The Orthodox Church proclaims the Gospel of Jesus Christ. In the
Greek language, the word for Gospel is Evangelion which means
literally "the good news." The good news of Orthodox Christianity is a
proclamation of God's unbounded and sacrificial love for man kind, as
well as the revelation of the true destiny of the human person.
Reflecting on the joyous message of the Gospel, Saint Gregory of Nyssa
wrote in the fourth century: The good news is that man is no longer an
outcast nor expelled from God's Kingdom; but that he is again a son,
again God's subject.
Orthodoxy believes that the supreme treasure which God wishes to
share with us is His own life. Our faith begins with the affirmation
that God has acted in history to permit us to participate in His love
and His goodness, to be citizens of His Kingdom. This conviction is
expressed so beautifully in the prayer of the Liturgy which says: "You
have not ceased to do all things until You brought us to heaven and
granted us the Kingdom to come."
The initiation of love of God the Father is perfectly expressed and
embodied in the Person and Ministry of Jesus Christ. The whole purpose
of the Incarnation of the Son of God was to restore humanity to
fellowship with God. The great teachers and Fathers of the Orthodox
Church constantly reaffirmed this conviction by proclaiming that God had
become what we are in order that we could become what He is.
Christ is exalted as our Light and our Life. In His Person there is a
unity of humanity and divinity which each of us is called to share. In
His way of life. there is the model of authentic human life which we are
invited to follow. In His victorious Resurrection, there is liberation
for us from all powers which can keep us from the Kingdom. Through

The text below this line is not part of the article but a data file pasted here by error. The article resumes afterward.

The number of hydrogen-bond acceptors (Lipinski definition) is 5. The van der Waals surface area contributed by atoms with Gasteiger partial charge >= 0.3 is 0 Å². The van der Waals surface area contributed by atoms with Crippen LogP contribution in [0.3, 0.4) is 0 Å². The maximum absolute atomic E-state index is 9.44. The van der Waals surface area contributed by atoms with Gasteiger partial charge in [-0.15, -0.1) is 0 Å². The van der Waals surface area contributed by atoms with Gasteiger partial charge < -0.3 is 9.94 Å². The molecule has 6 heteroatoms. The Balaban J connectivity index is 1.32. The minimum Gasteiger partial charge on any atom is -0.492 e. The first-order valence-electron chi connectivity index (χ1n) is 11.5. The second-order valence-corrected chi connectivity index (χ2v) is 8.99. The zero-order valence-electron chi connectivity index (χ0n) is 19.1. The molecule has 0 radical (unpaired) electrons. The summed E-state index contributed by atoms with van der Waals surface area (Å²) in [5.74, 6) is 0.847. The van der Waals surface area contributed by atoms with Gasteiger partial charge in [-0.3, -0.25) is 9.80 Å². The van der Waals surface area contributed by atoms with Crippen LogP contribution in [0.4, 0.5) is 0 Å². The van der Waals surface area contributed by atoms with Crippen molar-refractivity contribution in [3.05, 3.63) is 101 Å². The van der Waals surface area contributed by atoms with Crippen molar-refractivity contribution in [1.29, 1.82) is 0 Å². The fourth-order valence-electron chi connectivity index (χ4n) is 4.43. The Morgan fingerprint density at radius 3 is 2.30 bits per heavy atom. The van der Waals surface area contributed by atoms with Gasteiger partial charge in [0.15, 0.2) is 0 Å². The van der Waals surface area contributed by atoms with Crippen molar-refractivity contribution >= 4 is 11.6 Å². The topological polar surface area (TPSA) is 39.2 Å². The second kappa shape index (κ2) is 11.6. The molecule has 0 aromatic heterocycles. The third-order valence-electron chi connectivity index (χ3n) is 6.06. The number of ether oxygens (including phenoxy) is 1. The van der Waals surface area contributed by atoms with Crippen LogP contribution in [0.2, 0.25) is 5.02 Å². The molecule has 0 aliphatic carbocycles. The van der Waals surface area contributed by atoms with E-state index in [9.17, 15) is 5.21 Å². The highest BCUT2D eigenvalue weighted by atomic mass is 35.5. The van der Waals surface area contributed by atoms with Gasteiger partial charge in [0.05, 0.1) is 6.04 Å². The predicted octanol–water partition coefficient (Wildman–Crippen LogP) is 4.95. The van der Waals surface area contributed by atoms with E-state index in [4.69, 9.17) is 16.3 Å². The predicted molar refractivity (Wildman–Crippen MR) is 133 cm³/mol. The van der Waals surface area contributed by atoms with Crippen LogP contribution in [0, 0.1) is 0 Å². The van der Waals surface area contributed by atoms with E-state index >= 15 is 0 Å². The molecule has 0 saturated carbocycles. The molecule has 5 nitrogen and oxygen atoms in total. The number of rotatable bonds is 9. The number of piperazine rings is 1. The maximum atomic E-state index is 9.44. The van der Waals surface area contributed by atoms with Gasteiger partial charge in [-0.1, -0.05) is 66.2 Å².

Christ, then, God the Father has repossessed us and has called us to be
His sons and daughters.
The fundamental vocation and goal of each and
every person is to share in the life of God. We have been created by God
to live in fellowship with Him. The descent of God in the Person of
Jesus Christ has made possible the human ascent to the Father through
the work of the Holy Spirit. Orthodoxy believes that each Christian is
involved in a movement toward God which is known as theosis or
Theosis describes the spiritual pilgrimage in
which each person becomes ever more perfect, ever more holy, ever more
united with God. It is not a static relationship, nor does it take place
only after death. On the contrary, theosis is a movement of love toward
God which begins for each Christian with the rites of Baptism and which
continues throughout this life, as well as the life which is to come.
Salvation means liberation from sin, death, and evil. Redemption means
our repossession by God. In Orthodoxy, both salvation and redemption are
within the context of theosis. This rich vision of Christian life was
expressed well by Saint Peter when he wrote in the early pages of his
second Epistle that we are called "to become partakers of the Divine
nature." It was also affirmed by Saint Basil the Great when he described
man as the creature who has received the order to become a god.
These are certainly bold affirmations which must
be properly understood. The Orthodox Church understands theosis as a
union with the energies of God and not with the essence of God which
always remains hidden and unknown. However, the experience of the Church
testifies that this is a true union with God. It is also one which is
not pantheistic, because in this union the divine and the human retain
their unique characteristics. In this sense, Orthodoxy believes that
human life reaches its fulfillment only when it becomes divine.